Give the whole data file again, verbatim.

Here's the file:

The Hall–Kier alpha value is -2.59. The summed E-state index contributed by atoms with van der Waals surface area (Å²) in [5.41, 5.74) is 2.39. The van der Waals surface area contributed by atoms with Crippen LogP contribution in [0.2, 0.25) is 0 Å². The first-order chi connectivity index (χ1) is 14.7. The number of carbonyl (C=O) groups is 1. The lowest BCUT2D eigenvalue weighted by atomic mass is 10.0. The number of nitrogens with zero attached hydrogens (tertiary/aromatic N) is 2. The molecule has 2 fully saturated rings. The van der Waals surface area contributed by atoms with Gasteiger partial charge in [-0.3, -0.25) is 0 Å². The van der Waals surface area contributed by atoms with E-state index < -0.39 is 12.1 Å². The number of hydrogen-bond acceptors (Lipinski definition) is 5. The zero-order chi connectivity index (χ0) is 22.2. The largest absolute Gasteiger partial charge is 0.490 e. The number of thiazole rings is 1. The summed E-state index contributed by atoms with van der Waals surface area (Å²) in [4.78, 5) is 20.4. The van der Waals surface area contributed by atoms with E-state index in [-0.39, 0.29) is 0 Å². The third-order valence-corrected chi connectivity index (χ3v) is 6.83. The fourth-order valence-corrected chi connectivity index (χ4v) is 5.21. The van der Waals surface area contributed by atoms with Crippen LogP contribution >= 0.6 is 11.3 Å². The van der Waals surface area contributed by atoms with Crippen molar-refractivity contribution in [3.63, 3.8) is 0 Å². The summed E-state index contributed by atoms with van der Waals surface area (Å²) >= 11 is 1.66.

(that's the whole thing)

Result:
The Hall–Kier alpha value is -2.59. The summed E-state index contributed by atoms with van der Waals surface area (Å²) in [5.41, 5.74) is 2.39. The van der Waals surface area contributed by atoms with Crippen LogP contribution in [0.2, 0.25) is 0 Å². The first-order chi connectivity index (χ1) is 14.7. The number of carbonyl (C=O) groups is 1. The lowest BCUT2D eigenvalue weighted by atomic mass is 10.0. The number of nitrogens with zero attached hydrogens (tertiary/aromatic N) is 2. The molecule has 2 fully saturated rings. The van der Waals surface area contributed by atoms with Gasteiger partial charge in [-0.3, -0.25) is 0 Å². The van der Waals surface area contributed by atoms with E-state index < -0.39 is 12.1 Å². The number of hydrogen-bond acceptors (Lipinski definition) is 5. The zero-order chi connectivity index (χ0) is 22.2. The largest absolute Gasteiger partial charge is 0.490 e. The number of thiazole rings is 1. The summed E-state index contributed by atoms with van der Waals surface area (Å²) in [4.78, 5) is 20.4. The van der Waals surface area contributed by atoms with E-state index in [-0.39, 0.29) is 0 Å². The third-order valence-corrected chi connectivity index (χ3v) is 6.83. The fourth-order valence-corrected chi connectivity index (χ4v) is 5.21. The van der Waals surface area contributed by atoms with Crippen LogP contribution >= 0.6 is 11.3 Å². The van der Waals surface area contributed by atoms with Crippen molar-refractivity contribution in [3.63, 3.8) is 0 Å². The summed E-state index contributed by atoms with van der Waals surface area (Å²) >= 11 is 1.66.